More Information about New Hampshire SB 193

Under SB 193, parents who pull their children out of the public school system may have the state pay into an educational savings account an amount equal to 95 percent of the statewide average basic support per pupil, plus “differential aid” that the student may qualify for. This amounts to at least $3,600 per student, but could be more than $8,000 for some students.

Parents could then use those funds for a variety of purposes, including enrolling their children in private religious schools, buying computers, or even paying for tutors.

The current bill includes an amendment that would give local school districts a paltry one-time grant of $1,500 for each student that leaves the district through this program, but the amendment does not go nearly far enough. This program would financially devastate public schools and would force New Hampshire taxpayers to fund private religious education. Further, the program would have virtually no accountability — a problem that has plagued voucher schemes around the country.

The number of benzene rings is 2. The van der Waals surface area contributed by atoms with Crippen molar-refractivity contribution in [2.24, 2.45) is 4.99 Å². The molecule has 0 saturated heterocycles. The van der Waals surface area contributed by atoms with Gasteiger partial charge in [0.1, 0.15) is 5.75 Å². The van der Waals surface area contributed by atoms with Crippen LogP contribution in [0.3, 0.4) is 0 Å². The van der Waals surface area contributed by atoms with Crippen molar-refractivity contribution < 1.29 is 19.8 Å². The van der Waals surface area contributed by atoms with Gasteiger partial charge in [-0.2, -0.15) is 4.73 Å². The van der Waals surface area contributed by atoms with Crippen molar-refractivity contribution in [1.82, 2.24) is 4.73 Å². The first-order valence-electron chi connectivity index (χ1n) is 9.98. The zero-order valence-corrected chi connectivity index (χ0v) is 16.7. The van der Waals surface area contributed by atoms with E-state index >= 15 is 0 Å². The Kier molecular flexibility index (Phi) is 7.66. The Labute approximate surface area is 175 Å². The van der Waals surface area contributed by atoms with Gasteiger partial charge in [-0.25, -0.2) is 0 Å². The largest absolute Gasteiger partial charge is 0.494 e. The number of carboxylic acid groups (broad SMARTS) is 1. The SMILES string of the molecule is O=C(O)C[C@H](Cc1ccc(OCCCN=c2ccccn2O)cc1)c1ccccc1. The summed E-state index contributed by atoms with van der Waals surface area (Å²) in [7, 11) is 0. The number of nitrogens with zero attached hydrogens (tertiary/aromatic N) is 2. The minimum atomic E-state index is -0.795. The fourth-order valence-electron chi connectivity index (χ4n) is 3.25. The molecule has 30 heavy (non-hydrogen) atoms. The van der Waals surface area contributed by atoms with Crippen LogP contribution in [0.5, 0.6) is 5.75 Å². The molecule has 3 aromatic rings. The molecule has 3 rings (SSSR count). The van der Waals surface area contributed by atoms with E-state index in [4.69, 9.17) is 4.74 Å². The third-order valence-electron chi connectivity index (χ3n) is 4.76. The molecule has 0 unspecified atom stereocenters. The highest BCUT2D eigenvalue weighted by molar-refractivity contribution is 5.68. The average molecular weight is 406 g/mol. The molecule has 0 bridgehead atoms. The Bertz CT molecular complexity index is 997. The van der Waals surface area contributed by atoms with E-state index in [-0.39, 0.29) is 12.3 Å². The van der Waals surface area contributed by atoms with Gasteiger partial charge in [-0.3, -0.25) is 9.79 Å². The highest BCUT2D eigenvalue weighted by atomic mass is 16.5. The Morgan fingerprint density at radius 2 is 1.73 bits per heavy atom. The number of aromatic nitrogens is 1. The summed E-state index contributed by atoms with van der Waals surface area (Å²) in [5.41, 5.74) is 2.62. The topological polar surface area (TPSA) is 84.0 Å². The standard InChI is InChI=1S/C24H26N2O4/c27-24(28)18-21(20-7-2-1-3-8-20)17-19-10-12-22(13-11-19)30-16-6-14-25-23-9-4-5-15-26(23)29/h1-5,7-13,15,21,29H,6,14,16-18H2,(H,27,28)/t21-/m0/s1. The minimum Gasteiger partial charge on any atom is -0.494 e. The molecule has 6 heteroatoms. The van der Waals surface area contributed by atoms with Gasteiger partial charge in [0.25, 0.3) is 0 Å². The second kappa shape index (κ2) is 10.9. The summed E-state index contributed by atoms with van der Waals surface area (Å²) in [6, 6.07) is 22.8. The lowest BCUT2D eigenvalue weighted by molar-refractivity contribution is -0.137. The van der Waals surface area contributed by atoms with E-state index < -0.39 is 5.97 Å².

Notwithstanding a one-sentence opinion from the New Hampshire Attorney General, this program would violate the state constitution’s prohibition on using public funds for religious education. In 1992, the New Hampshire Supreme Court declared that another voucher scheme was unconstitutional because “[n]o safeguards exist[ed] to prevent the application of public funds to sectarian uses.” Opinion of the Justices (Choice in Education), 136 N.H. 357 (1992). SB 193 also has no safeguard preventing parents from redirecting public funds to religious education.

FFRF has consistently opposed voucher schemes around the country. These programs have hurt public schools in states such as Wisconsin, Indiana and North Carolina, while trampling the wall between state and church. New Hampshire should learn from these failures by rejecting SB 193 and any future attempts at sacrificing public education to advance religion.

Freedom From Religion Foundation